Canadian Film – The Last 20 Years
by Ralph Lucas – Publisher
(April 24, 2019 – Toronto, ON) Earlier this year as we began to approach our 20th anniversary online, I looked for ways to measure the state of Canadian film. I think Telefilm said it best when they wrote: “In 2001 the Canadian feature film policy began a decade of measuring the success of Canadian films based on their performance at the box office.” Unfortunately that standard was changed as Telefilm went on to admit, “As the years went by, however, it became evident that the Canadian films that received critical acclaim and won awards were not necessarily the ones earning big box office numbers in theatres.”
The new formula as determined by Telefilm isn’t complicated, but for the past several years, the box office component is only 40% of the measure of a film’s success. Another 30%, divided equally three ways, go to films which have screened at international film festivals, won awards at international films festivals or won awards in Canada.
There were some grumblings in the Media Room at the Canadian Screen Awards this year. The one most often heard was that not one of the nominated films for Best Picture was made outside of Québec. Another was that not one of the nominated films had had theatrical release in or around Toronto, the largest English film market in Canada. I wondered then and ask now, what message does that send not just to filmmakers, but to the cinema-goers as well?
Awards, although important, are highly subjective. A personal dislike by a single judge can skew the outcome. and I think Telefilm puts too much weight on them.
Back when the Golden Reel Award for top grossing Canadian film meant something, and producers were proud to display the award and mention these successes on their resumes, the cold, hard numbers were also a selling tool. A film that did well might get extended screen time. A producer or directer that delivered a profitable project would be more likely to get backing for their next project. Success bred success.
Twenty years ago when Northernstars went online, the 1999 Golden Reel Award went to Les Boys. Made in 1997 and released in 1998, it was directed by Louis Saïa and took in over $6,000,000 in Canada and another $4,000,000 from foreign box office sales. It also was the foundation for three more Les Boys films, all of them topping the Quebec box office in the years that they were released. It also spawned a successful TV series. Now that’s success.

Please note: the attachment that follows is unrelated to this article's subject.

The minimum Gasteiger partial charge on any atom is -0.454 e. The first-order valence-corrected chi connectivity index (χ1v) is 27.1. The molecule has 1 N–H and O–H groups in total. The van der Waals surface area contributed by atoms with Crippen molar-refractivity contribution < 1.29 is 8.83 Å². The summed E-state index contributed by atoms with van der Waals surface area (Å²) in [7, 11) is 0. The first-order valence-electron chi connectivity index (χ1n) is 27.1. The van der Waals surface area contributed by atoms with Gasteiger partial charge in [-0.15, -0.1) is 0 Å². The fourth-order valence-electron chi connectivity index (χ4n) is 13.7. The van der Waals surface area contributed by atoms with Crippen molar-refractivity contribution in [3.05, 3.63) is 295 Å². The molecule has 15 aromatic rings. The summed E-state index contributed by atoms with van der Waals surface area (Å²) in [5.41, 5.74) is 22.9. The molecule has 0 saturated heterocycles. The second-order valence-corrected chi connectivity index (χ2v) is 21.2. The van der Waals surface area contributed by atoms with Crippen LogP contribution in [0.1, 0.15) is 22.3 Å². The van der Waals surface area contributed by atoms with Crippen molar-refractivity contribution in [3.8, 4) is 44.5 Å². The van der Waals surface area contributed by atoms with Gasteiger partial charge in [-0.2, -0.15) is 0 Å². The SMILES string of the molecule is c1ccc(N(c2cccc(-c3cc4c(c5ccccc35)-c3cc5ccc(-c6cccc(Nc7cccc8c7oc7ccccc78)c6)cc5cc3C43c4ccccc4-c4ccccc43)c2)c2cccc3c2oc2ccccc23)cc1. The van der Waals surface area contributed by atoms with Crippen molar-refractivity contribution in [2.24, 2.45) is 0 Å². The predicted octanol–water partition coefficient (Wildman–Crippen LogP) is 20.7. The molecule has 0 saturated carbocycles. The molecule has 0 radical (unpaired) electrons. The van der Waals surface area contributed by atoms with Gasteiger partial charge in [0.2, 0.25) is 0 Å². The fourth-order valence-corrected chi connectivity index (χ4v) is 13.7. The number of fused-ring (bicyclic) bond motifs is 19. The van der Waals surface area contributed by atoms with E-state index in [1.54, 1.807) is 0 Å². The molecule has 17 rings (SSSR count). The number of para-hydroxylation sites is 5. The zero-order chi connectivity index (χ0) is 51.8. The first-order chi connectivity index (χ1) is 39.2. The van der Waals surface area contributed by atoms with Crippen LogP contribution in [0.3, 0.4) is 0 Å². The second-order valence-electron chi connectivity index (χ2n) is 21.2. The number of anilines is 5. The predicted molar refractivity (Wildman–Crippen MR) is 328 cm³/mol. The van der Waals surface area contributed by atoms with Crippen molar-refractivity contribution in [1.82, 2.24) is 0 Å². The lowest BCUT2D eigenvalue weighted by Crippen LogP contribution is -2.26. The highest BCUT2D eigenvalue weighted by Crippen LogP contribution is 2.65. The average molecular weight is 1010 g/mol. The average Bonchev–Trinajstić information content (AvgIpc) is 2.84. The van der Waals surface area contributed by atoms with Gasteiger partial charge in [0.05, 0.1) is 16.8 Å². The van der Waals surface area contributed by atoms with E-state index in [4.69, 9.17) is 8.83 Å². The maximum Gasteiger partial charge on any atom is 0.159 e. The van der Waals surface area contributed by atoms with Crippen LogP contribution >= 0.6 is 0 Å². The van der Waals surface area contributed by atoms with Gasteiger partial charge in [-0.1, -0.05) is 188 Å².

Jumping ahead 20 years, the top grossing Canadian film for 2018 was 1991, from Ricardo Troji. Released at the end of July, it made a little more than half of Les Boys with a take of $3,059,192. It should be noted that less than 2,000 dollars of that was made outside Québec. That’s a significant decline over the past two decades and should worry everyone from filmmaker to cinema-goer to the more obvious stakeholders.
Speaking of Québec, 7 of the Top 10 films of 2018 were made there. Here’s the scary part. The film at the bottom of the Top 10 list made a total of $331,569. What that means is the other 500 or so films produced in Canada in 2018 made less than that and I hazard a guess few, if any, made money for the people, companies and organizations backing them. The highest grossing English film was Indian Horse with a take of almost 1.7-million dollars; it ranked 5th. I should point out that many films made in late 2018 will only get theatrical release this year or maybe next year or maybe not at all.
By the way, as much as I like the Canadian Screen Award trophy, I think the Academy should reintroduce the imposing Golden Reel Award trophy. It was something special, something to behold and was highly cherished.
Box office gross and success is extremely tenuous in most of Canada. Everyone knows the expression that a chain is only as strong as its weakest link. In Canadian film the weakest link is exhibition. Getting films onto screens in Canada and keeping them there remains a problem. I know a lot about getting Canadian content out there. I began my career in radio when there were no Canadian content regulations and saw how the music industry grew and flourished when regulations were imposed. Cinemas are different. The airwaves are owned by the public and therefore government regulation is easy to impose. Cinema chains are owned by corporations and they have every right to run their businesses unfettered by government interference. I suggest where regulation won’t work, incentives might be tried. Instead of various government-funded agencies duplicating each other’s work and spending resources on projects that privately run companies can do more efficiently, maybe they should be buying screen time, or underwriting advertising campaigns for Canadian films. Or, maybe an idea similar to that tried by the Ontario Lottery in the late 1970s might help. Back then a non-winning lottery ticket could be used to get a discount when buying a Canadian book. Why not use the same idea to get bums in seats for Canadian films?
This is admittedly a cursory look at an industry that has always had trouble. And it is not a reflection of the film production industry which has experienced tremendous growth over the last two decades. However, tied by so many bonds to the Hollywood machine, we’ve been unable to elbow our films into Canadian cinemas. There is no question that we can make great films. But, twenty years into this publishing experiment, I think the entire industry and its large gaggle of supporters, including Northernstars, has to examine what we have accomplished, could we have done better, and is there a better way to increase public awareness and interest in the work of thousands of Canadian filmmakers?
I hope so. We’re counting on it. Here’s to our next 20 years.
Ralph Lucas is the founder and publisher of Northernstars.ca. He began writing about film and reviewing movies while in radio in Montreal in the mid-1970s.